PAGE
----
This is the probable cause for the drastic decrease in the number and size of settlements starting around this time. The peoples that remained in the area reverted to a less complex social organiz
Mesa Community College
Mesa Community College is a public community college in Mesa, Arizona. It is the largest of the 10 community colleges in the Maricopa County Community College District, the largest community college district in the United States in terms of enrollment. MCC was launched by Mart Godinez in 1963 as an extension branch of Phoenix College and was located at 809 W. Main Street in Mesa. There were 330 students registered for classes the first semester at Mesa Extension on September 11, 1963. Mesa students voted Hokams as the nickname for their athletic teams in 1964. Capital funds from the bond election in 1964 enabled Mesa Community College to purchase 120 acres, with an option to purchase an adjoining 40 acres, for the new campus at Dobson and Southern Roads in Mesa. On April 12, 1965 the Maricopa Junior College District Board named Mesa Community College and Glendale Community College as separate institutions from Phoenix College. Mesa Community College graduated its first class on its new campus in ceremonies May 29, 1968.
In 1974, MCC’s mascot changed from Hokam to Thunderbird. Bar code technology came to the library in 1987 as part of a new automation system. Bar codes were assigned to every item in the library’s collection, appeared on student ID cards for the first time. Phase I construction began for Red Mountain Campus in 2000, which included four buildings: the Desert Willow Building, Mesquite Building, Palo Verde Building, the Ironwood Building.. A groundbreaking ceremony was held in April, 2000; the college has additional locations to serve students. Southern and Dobson, in southwest Mesa, Arizona Red Mountain, in northeast Mesa Mesa Downtown Center, near University Dr. and Center St. The Arizona Gakuen School, a weekend supplementary Japanese school, holds its classes at the Mesa Community College Southern and Dobson campus; the school office is in Tempe. August 2016, Sasan Poureetezadi was named interim president of Mesa Community College. On April 2, 2018 Richard Haney was named president, he assumed office on July 1, 2018.
MCC offers more than 200 degrees, transfer and certificate programs. Areas of study include Agribusiness, Bio Technology, Computer Science, Dental Hygiene, Engineering, Fire Science, Mortuary Science, Urban Horticulture and more. MCC is one of the largest transfer providers to ASU, while many programs prepare students for immediate entry to the job market. Traditional and hybrid courses provide flexibility for students. Additionally, MCC Community Education offers hundreds of non-credit classes providing opportunities for lifelong learning in the arts, technology and personal development for all age groups. MCC is accredited by the Higher Learning Commission; the college athletics teams are nicknamed the Thunderbirds. Randy Bennett, St. Mary's Men's former MLB player. Hubie Brooks, former MLB player. Mike Brown, was NBA Coach of the Year in 2009. Bryan Caldwell, former NFL player. Dave Collins, former MLB player. Ralph Dickenson, former MLB player. Dave Farnsworth, American politician and a Republican member of the Arizona Senate representing District 16.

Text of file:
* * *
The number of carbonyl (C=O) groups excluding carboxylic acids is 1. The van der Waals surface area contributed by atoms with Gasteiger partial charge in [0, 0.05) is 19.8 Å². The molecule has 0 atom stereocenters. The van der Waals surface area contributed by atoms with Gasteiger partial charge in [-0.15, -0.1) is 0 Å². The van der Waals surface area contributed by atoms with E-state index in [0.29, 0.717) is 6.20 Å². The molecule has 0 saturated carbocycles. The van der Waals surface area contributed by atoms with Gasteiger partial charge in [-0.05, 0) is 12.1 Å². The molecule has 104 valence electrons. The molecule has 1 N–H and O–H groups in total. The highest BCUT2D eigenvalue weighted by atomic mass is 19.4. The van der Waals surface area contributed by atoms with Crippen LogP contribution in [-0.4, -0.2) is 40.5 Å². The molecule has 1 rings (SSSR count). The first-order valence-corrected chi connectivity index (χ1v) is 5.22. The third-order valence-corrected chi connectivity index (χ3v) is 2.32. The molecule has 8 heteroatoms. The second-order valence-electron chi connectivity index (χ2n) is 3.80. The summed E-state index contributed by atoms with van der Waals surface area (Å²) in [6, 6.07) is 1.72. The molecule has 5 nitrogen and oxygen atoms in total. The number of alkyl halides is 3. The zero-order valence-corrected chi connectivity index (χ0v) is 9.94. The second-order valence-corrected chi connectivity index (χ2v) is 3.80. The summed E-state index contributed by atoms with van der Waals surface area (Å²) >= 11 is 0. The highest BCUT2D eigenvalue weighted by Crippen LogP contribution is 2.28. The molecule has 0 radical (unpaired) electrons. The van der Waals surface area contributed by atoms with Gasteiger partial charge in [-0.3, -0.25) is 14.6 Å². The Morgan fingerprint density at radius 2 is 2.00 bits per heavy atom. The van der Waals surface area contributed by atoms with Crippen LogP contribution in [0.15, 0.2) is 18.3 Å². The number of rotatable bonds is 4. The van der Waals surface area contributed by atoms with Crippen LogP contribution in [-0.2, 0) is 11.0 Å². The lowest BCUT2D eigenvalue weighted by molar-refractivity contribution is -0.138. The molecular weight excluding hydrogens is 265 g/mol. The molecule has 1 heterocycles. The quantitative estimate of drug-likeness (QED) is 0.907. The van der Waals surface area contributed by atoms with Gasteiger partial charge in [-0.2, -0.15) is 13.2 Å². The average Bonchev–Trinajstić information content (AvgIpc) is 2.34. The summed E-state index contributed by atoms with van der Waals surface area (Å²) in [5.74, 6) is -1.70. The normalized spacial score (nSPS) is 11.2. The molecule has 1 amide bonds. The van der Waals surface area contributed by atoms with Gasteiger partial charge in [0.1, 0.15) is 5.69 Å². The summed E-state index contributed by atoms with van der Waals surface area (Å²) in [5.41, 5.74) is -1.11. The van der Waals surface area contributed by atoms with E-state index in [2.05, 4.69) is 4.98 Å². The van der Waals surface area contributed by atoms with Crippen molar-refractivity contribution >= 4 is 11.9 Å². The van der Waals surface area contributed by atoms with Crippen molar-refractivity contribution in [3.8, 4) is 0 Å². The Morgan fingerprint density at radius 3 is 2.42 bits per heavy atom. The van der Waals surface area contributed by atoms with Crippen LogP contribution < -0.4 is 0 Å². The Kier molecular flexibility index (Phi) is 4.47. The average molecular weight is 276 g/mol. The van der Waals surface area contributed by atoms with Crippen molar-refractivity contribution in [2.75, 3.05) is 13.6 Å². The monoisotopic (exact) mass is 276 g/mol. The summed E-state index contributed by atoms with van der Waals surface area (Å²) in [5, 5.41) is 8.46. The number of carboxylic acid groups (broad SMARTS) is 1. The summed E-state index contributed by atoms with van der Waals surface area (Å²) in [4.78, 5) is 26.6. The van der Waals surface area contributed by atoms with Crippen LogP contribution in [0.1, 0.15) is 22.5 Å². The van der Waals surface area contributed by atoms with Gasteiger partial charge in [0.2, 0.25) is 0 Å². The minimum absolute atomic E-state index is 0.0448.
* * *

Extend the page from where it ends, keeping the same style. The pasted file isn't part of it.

Rod Gilbreath, former MLB player. Rick Grapenthin, former MLB player. Shea Hillenbrand, former MLB player. Kyle Kingsbury and football player. Albie Lopez, former MLB player. Jim Otten, former MLB player. Bob Pate, former MLB player. Ken Phelps, former MLB player. Danny Sanchez, head coach of the University of Colorado women's soccer team. Cody Saul, football player Greg Sparks, former MLB player Clifford Starks, MMA competitor, in both Bellator and the UFC Vance Wilson, former MLB player Official website
New Mexico is a state in the Southwestern region of the United States of America. It is one of the Mountain States and shares the Four Corners region with Utah and Arizona. With a population around two million, New Mexico is the 36th state by population. With a total area of 121,592 sq mi, it is the fifth-largest and sixth-least densely populated of the 50 states. Due to their geographic locations and eastern New Mexico exhibit a colder, alpine climate, while western and southern New Mexico exhibit a warmer, arid climate; the economy of New Mexico is dependent on oil drilling, mineral extraction, dryland farming, cattle ranching, lumber milling, retail trade. As of 2016–2017, its total gross domestic product was $95 billion with a GDP per capita of $45,465. New Mexico's status as a tax haven yields low to moderate personal income taxes on residents and military personnel, gives tax credits and exemptions to favorable industries; because of this, its film industry contributed $1.23 billion to its overall economy.